Old World elegance abounds in Newport, Rhode Island, but the Wayfinder, the shared vision of a group of local chefs, bartenders, artists, designers, and entrepreneurs, illuminates the mansion-lined city’s edgier, more imaginative spirit.
A revamp of the Mainstay Hotel, the Wayfinder was developed by Dovetail + Co (led by Sydell Group alum Phil Hospod) and designed by New York-based studio Reunion Goods & Services as a friend’s inviting beach house. “We wanted to conjure the feeling of the ocean while avoiding the cliché of the nautical look. Our vision was to transform a plain building into a cool coastal space as a nod to Newport’s new creative class—a contemporary Newport with a thriving art and restaurant scene,” explains Laura Flam, a principal at Reunion Goods & Services.
For example, there are more than 1,000 works of art from emerging Rhode Island artists on display throughout the hotel, including Sean Spellman’s poolside mural and Jenny Brown’s vintage postcard collages. Toiletries are courtesy of Newport’s own Shore Soap Co. and the retail shop is curated by nearby womenswear boutique Bohemian Bias.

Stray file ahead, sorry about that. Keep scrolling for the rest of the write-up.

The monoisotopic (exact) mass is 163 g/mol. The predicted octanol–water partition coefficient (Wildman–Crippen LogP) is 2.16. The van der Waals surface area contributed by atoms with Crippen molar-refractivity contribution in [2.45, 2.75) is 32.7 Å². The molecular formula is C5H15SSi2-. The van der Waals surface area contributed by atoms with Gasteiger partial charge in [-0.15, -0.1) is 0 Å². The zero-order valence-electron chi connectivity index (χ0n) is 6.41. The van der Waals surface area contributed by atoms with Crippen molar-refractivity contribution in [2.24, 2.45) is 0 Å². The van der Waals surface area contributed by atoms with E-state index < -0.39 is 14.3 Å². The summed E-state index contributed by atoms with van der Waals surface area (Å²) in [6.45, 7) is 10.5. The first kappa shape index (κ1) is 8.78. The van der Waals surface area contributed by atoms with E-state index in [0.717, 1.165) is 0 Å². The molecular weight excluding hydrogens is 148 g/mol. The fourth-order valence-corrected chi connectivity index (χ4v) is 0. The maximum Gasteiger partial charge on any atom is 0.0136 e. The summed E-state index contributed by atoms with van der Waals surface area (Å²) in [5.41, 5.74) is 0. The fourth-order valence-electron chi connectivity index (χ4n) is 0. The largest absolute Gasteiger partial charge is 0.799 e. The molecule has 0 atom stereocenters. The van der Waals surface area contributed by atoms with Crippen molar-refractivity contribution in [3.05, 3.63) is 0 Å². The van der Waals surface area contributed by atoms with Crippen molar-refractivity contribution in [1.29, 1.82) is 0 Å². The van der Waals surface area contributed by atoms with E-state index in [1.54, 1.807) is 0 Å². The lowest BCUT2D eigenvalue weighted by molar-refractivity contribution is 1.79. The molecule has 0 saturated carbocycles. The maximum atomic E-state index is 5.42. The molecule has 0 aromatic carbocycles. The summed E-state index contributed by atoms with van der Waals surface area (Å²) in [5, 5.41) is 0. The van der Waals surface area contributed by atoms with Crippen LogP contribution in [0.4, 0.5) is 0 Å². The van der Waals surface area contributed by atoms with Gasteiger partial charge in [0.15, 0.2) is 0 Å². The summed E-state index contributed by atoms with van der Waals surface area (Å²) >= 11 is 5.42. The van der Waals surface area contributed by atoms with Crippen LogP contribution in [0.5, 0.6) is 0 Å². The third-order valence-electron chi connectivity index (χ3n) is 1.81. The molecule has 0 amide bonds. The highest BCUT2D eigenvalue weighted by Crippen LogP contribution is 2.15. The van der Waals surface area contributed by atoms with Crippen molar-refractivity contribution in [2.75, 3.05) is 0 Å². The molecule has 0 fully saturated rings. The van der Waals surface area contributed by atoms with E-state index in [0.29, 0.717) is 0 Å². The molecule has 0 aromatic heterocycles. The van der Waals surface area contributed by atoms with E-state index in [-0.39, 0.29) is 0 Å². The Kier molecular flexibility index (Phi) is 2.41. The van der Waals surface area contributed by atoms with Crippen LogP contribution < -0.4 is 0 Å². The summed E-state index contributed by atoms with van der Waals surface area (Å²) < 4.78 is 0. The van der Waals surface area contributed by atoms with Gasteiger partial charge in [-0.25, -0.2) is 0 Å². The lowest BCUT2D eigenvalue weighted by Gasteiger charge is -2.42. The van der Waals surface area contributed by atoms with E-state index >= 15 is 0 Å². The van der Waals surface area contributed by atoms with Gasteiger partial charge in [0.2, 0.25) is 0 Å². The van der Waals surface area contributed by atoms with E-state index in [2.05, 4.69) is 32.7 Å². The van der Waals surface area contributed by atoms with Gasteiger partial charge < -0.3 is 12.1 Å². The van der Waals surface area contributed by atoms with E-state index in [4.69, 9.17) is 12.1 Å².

Although the 197 homey guestrooms—decked out with vintage finds like nightstands fashioned out of trunks sourced from local antique markets—are muted, the public spaces are decidedly bold. In the lobby, a mustard-hued circular fireplace commands attention and the terrazzo floor contrasts the blue plane of the ceiling. “The darkness adds intimacy to the space by compressing it to feel comfortable and residential in its proportions,” Flam notes. “The neutrals stand back and let the saturated colors pop and remind you that you are in shared space.”
Organically, the lobby flows into Nomi Park, the restaurant run by the family-owned Mission Group, like a living room morphing into a dining room. Nomi Park is bright, with stained-blue library chairs atop an orange, black, and white color-blocked rug paving the way to pink leopard upholstery, a teal-faced bar, and burnt orange leather banquettes that not only punctuate the airy space, says Reunion Goods & Services principal Carrie Dessertine, but capture New England’s rocky coastline. “These are the colors of the ocean and the setting sun connecting at the horizon. The light floor and ceiling represent the pale sand and sky retreating.”
This article originally appeared in HD’s January 2021 issue.
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